That’s fine, except of course that logically it’s a terrible argument. Even in the 1700’s, when both American colonists and crazy French people were making claims about “inalienable rights,” there were plenty of philosophers who pointed out that the idea of “God given rights” was logically incoherent.
In a weird way, it’s almost like they were reverting back to the old “King” approach to government, isn’t it? By saying that people can vote on some types of rights, but God gives us other rights that people are not allowed to vote on, Thomas Jefferson and his crew were basically saying, “We’re sort-of a Democracy, but oh by the way there’s still a King, it’s just that we are now calling him this Natural-Law-Creator dude. But he’s there, you can’t vote him out of office, and he’s given you these rights.” Therefore: he’s a King.
It even makes sense that people would gravitate back to this kind of argument in times of need, right? I mean, human beings basically evolved to respond to power and alpha-male politics, so it makes sense that our instinct is to justify even “basic human rights” with an appeal to an alpha-male figure. (Freud would agree with me, I’m sure.)
But here is the problem with that.
By saying that the list of “universal human rights” emanates from some kind of King-like Supreme Authority–even if you call that authority something neutral like “nature” or whatever–you are absolving yourself of all responsibility for deciding what your society calls “right” and “wrong.”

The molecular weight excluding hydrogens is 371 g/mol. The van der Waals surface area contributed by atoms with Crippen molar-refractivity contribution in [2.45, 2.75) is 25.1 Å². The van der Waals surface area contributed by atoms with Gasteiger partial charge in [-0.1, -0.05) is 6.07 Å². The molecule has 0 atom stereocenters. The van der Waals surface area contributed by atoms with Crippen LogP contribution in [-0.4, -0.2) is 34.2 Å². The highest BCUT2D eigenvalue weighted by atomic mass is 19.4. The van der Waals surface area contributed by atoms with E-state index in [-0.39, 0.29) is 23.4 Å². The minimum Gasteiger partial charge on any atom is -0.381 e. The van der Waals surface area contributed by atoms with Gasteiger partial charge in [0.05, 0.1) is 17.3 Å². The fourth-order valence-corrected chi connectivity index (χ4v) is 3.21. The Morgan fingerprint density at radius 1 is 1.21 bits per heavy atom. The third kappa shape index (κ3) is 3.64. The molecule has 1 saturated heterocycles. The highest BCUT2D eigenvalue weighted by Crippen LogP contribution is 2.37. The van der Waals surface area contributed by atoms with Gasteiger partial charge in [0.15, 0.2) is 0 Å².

That is the act of a coward.
Even worse: that attitude will make you forever angry and displeased with politics. You will see humanity as continually struggling to discover or meet some kind of externally-defined ideal. And quite naturally, you will therefore see humanity as always failing.
Here’s the rub: that’s not what is going on at all.
The Process Is The Product
Universal and inalienable rights exist because we collectively, as a culture, have decided upon them. They evolve as we collectively, as a culture, evolve.
How do we decide? How do they evolve?
By exactly the process you see going on around you in politics right now. This messy, chaotic, combative, insane process. This beautiful process that involves protests and anger and dramatic speeches and terrible injustice…. every single part of the human dynamics going on around us IS THE WAY THAT WE DECIDE.
The process is going on all around us. Universal rights aren’t something you have, the way that you have an idea or a job or a nice pair of shoes.
Universal rights are something that you do.
If you are sitting around, asking yourself how the United States will come to a decision about whether (to take an arbitrary example) health care is a universal right or not, then you are blind and missing the point. You are like the college student wondering what his life will be like “once it starts,” not realizing that his life is a program already in progress.
That is why, in the end, I love the fact that we live in such turbulent times. Although there is much pain and suffering, and of course much injustice, in the world that we live in, there is still beauty in the big picture. Every terrible event, just like every beautiful speech, is a part of how we as human beings decide what it means to be a human being.
We’re doing it right now. Our rights don’t come from God. Our rights don’t come from nature.
We are creating our universal human rights, every single day that we live, along with everyone else.
It’s the most exciting thing in the world.